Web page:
United Kingdom

A day trip to Bath, England

The past month has been a bit of a hectic one – I’ve moved into a flat, applied to many jobs, attended interviews, and finally got offered my first job in London which I started last week! Exactly one month ago I was on a little spontaneous three night trip visiting Bath and Bristol, however you could just as easily visit Bath in a day from London as it only takes about an hour and a half on the train from Paddington.

Bath was incredible, definitely one of my favourite places in England so far. It sounds clichéd, but walking around Bath definitely feels as if you’ve stepped back in time. Distinctive limestone buildings line every street and it’s definitely worth just taking some time to wander around aimlessly, soaking in the charm. The tourist attractions range from costly to free, and are all within walking distance of each other. I tried to fit in as much as I could in my day there.

The Roman Baths

Probably the most well-known attraction in Bath, and where the city gets its name from, the Roman Baths are very popular and can therefore get quite busy at times. I made sure I was there just before the gates opened at 9am so I could be one of the first people in. This was a really good move, as it made it much easier to take photos and to just take in the peaceful atmosphere of the ancient site before the crowds arrived.

Why is the water so green? Algae. Back in Roman times there would have been a roof over the bath, keeping sunlight out and preventing the growth of algae. The water here has been deemed unsafe for swimming since the 70s, when a girl died of amoebic meningitis after swimming in the bath… There are always a few idiots each year who decide to jump in the water anyway, but seriously – if you really want to swim in a thermal spa, head around the corner to Thermae Bath Spa for a much safer (and more legal) option.

Roman Baths Abbey Church Yard (Adult ticket: from £14.40 online)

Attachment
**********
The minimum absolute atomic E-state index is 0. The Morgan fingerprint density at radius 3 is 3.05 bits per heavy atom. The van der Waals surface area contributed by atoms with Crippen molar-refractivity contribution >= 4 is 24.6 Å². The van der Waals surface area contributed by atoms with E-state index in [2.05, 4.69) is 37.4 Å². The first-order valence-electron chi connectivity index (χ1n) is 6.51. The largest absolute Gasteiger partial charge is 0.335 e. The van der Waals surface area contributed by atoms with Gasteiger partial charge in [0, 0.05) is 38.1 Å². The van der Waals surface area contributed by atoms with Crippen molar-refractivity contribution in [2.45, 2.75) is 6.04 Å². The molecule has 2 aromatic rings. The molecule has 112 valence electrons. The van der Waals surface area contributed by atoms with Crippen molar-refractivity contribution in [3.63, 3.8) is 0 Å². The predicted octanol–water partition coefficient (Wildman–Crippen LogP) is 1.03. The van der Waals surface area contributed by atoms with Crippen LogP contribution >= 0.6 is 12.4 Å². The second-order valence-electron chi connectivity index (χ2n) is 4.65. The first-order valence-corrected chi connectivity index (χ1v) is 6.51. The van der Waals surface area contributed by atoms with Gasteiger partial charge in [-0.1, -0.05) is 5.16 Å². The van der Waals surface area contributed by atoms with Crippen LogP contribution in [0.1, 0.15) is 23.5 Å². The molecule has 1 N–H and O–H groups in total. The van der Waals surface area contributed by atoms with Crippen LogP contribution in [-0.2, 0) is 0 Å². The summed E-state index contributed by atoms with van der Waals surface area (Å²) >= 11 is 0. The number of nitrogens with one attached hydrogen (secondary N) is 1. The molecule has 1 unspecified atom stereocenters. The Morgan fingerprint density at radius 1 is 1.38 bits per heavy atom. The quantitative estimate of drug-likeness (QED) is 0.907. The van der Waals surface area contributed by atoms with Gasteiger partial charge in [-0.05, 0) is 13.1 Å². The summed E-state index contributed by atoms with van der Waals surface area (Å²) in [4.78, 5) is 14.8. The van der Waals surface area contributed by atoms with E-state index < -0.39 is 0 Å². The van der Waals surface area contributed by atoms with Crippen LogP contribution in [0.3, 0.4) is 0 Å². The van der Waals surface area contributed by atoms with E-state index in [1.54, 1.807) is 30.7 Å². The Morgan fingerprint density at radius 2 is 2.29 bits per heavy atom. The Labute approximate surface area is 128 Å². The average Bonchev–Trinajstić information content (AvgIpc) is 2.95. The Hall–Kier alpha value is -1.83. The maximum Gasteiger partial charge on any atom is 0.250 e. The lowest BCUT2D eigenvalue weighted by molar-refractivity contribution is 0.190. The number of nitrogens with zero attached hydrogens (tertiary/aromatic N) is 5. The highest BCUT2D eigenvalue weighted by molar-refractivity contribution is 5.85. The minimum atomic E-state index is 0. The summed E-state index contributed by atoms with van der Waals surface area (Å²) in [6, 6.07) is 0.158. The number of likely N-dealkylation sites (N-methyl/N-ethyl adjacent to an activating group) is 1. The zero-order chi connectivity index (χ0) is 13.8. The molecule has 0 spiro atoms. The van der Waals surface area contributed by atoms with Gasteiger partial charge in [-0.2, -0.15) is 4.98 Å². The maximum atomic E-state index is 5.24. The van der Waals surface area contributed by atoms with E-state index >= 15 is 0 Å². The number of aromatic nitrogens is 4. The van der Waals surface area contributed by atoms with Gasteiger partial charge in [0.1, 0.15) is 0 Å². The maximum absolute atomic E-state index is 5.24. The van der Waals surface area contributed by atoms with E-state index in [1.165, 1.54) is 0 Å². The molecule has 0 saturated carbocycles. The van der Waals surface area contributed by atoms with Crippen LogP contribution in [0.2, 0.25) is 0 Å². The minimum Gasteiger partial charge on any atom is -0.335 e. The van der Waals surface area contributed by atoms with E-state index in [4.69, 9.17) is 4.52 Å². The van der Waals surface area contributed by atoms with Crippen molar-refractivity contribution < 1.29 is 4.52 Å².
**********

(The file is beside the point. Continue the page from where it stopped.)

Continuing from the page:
Sally Lunn’s

I visited Sally Lunn’s after hearing that it was the oldest standing house in Bath, built in 1482! Here there is a tearoom and a tiny museum with a shop down in the basement. Back in New Zealand, a “Sally Lunn” is a sweet bread bun with raisins inside and a layer of raspberry icing and shredded coconut on the top. Turns out, our definition isn’t totally correct. I didn’t visit the tearoom, but I did head down the narrow staircase to the basement where I bought a traditional “Bath bunn” – originally baked here by Sally Lunn in the 1600s. Tip: save the bun for later and have it toasted with some butter.

Sally Lunn’s Historic Eating House 4 North Parade Passage

Bath Abbey

Fancy a view from up high over this picturesque city? At Bath Abbey you can do a tour which takes you right up to the tower, offering almost 360º views around Bath. The guide also took us right up close to the church bells in the bell tower and behind the abbey’s clock face, which was a neat experience.

Bath Abbey Tower Tour Abbey Churchyard (Adult ticket: £8)

Pulteney Bridge & Weir

One of four bridges like this in the world, Pulteney Bridge crosses the River Avon and has shops spanning the length of it on both sides. Walking across it, you wouldn’t even realise you’re on a bridge! The horseshoe-shaped weir in the river was featured in the 2012 film adaptation of Les Miserables. There are a few cafes along the bridge itself where you can enjoy a bite to eat overlooking the water.

The Jane Austen Centre

If you’re a fan of Jane Austen’s work, this permanent exhibition will educate you more on Jane, her family, and what life was like for them in Bath. Here you can also dress up in Regency-era costumes for a photo and practice writing a letter with a traditional pen and inkwell. If you’re not so much of an Austen fan that you want to pay for entry to the centre, you can still visit the gift shop or the tearooms for a taste.

The Jane Austen Centre 40 Gay Street (Adult ticket: £10.80 online)

The Royal Crescent & The Circus

I then wandered down the Gravel Walk, straight out of Jane Austen’s Persuasion, to the picturesque Royal Crescent. The curved row of 30 terraced houses were once the holiday homes of wealthy families who visited Bath to “take the waters”. Heading east on Brock Street will take you to The Circus, a large roundabout with similar curved townhouses all the way around it.

After visiting Bath, I can definitely say that it’s a town that anyone touring England should add to their itinerary – I’m certainly going to tell anyone who visits me in London that they must spend a day there! I may just have to go back for another visit in summer…

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